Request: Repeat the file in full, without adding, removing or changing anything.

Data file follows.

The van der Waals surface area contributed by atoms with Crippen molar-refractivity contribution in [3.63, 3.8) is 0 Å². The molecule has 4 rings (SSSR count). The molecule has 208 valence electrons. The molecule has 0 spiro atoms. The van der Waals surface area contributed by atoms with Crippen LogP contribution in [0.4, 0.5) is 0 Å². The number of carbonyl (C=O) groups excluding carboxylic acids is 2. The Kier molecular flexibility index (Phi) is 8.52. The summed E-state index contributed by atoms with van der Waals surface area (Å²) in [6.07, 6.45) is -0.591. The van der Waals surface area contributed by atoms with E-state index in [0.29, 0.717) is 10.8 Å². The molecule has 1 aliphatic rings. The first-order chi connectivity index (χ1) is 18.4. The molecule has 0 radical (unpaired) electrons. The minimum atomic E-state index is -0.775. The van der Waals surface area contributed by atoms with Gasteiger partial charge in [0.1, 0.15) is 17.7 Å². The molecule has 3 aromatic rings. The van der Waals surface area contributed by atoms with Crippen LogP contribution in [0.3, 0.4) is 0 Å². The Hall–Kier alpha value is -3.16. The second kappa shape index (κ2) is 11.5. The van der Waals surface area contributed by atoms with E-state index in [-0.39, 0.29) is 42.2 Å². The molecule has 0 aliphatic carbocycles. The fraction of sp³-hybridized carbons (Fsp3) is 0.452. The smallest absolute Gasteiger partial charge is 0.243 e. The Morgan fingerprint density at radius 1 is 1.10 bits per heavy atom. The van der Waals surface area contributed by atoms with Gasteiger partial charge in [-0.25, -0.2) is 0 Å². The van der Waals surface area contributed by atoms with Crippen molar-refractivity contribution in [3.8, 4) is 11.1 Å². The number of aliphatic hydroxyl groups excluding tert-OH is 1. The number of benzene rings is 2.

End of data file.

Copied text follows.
The van der Waals surface area contributed by atoms with Crippen molar-refractivity contribution in [3.63, 3.8) is 0 Å². The molecule has 4 rings (SSSR count). The molecule has 208 valence electrons. The molecule has 0 spiro atoms. The van der Waals surface area contributed by atoms with Crippen LogP contribution in [0.4, 0.5) is 0 Å². The number of carbonyl (C=O) groups excluding carboxylic acids is 2. The Kier molecular flexibility index (Phi) is 8.52. The summed E-state index contributed by atoms with van der Waals surface area (Å²) in [6.07, 6.45) is -0.591. The van der Waals surface area contributed by atoms with E-state index in [0.29, 0.717) is 10.8 Å². The molecule has 1 aliphatic rings. The first-order chi connectivity index (χ1) is 18.4. The molecule has 0 radical (unpaired) electrons. The minimum atomic E-state index is -0.775. The van der Waals surface area contributed by atoms with Gasteiger partial charge in [0.1, 0.15) is 17.7 Å². The molecule has 3 aromatic rings. The van der Waals surface area contributed by atoms with Crippen LogP contribution in [0.3, 0.4) is 0 Å². The Hall–Kier alpha value is -3.16. The second kappa shape index (κ2) is 11.5. The van der Waals surface area contributed by atoms with E-state index in [-0.39, 0.29) is 42.2 Å². The molecule has 0 aliphatic carbocycles. The fraction of sp³-hybridized carbons (Fsp3) is 0.452. The smallest absolute Gasteiger partial charge is 0.243 e. The Morgan fingerprint density at radius 1 is 1.10 bits per heavy atom. The van der Waals surface area contributed by atoms with Gasteiger partial charge in [-0.25, -0.2) is 0 Å². The van der Waals surface area contributed by atoms with Crippen molar-refractivity contribution in [3.8, 4) is 11.1 Å². The number of aliphatic hydroxyl groups excluding tert-OH is 1. The number of benzene rings is 2.